In the United States, both payor and provider healthcare companies are facing a myriad of critical, urgent challenges. Are you prepared?
Personalized medicine, faster diagnoses, and more
Healthcare organizations see this potential, which is one reason why 64.8% of them are exploring generative AI scenarios and 34.9% are already investing in them, according to IDC Health Insights Analyst Lynne Dunbrack.
“There is demand for technology to address key priorities – such as enhancing patient experience, improving population health, and reducing costs,” Dunbrack says.
More specifically, analysts say generative AI could become integral for addressing a host of common needs in the healthcare industry, including:
- Personalized medicine: Generative AI can aggregate and analyze huge volumes of patient data to deliver tailored medication and therapy recommendations to enhance treatment.
- Medical imaging analysis: LLMs also excel at interpreting medical images, such as MRIs, CT scans, and X-rays. Automating image analysis could allow clinicians to detect problems more quickly and accurately, improving diagnosis and overall care.
- Clinical note taking: An array of tools like AWS’s HealthScribe will likely seek to solve the age-old problem of doctors being too limited on time to take proper, detailed notes on patient visits and then having to enter them into EHRs. AI tools could alleviate that hassle by using speech recognition and deep learning to automate these processes, quickly and efficiently.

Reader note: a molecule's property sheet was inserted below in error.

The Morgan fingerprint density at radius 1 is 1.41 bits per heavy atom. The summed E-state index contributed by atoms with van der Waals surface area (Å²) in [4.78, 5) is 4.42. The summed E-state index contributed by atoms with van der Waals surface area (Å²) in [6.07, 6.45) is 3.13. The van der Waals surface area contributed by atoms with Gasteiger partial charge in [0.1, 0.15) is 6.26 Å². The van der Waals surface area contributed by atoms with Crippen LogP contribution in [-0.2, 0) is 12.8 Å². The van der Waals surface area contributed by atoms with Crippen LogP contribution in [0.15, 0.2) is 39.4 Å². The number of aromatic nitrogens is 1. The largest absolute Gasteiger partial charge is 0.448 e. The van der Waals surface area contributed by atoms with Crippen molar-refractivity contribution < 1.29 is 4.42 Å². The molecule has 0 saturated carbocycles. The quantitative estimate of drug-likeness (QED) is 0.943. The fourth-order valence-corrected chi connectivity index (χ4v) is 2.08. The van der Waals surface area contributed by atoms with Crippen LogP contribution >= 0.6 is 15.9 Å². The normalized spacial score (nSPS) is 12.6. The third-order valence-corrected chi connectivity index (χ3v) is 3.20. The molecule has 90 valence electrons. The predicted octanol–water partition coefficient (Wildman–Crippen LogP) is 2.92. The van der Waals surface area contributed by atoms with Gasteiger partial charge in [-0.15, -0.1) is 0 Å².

- Drug discovery and development: Generative AI can also be used to hasten drug discovery by simulating molecular interactions and predicting possible drug candidates. It’s also being used to speed up regulatory drug approvals. For example, Insilico Medicine says it not only used its own AI platform to discover a treatment for idiopathic pulmonary fibrosis, a rate respiratory disease, but has applied it to each step of the preclinical drug discovery process. Insilico says doing this through traditional methods would normally be an expense of more than $400 million, but it expects to accomplish this at about a tenth of that cost with generative AI.
- Virtual health assistants: Many of the first generative AI chatbots for healthcare will focus on providing faster and better answers to patient questions more efficiently 24 hours a day. UNC Health, for example, is tapping Epic’s generative AI tools to help overtaxed clinicians cope with the crush of messages coming their way.
- Streamlining insurance claims: Generative AI also helps streamline medical insurance claims from patients (or pre-authorization requests from doctor’s offices) by automating the extraction and processing of patient records, thus alleviating pressure on call center personnel. Additionally, it can help speed consideration of claims while identifying potentially fraudulent submissions by detecting suspicious patterns and anomalies.
Generative AI as a technology is still in its infancy, despite all the early hype, so it’s impossible to predict whether the current focus on healthcare will persist. But one thing is clear: with so many billions of dollars being injected into the space, the trend won’t lag anytime soon.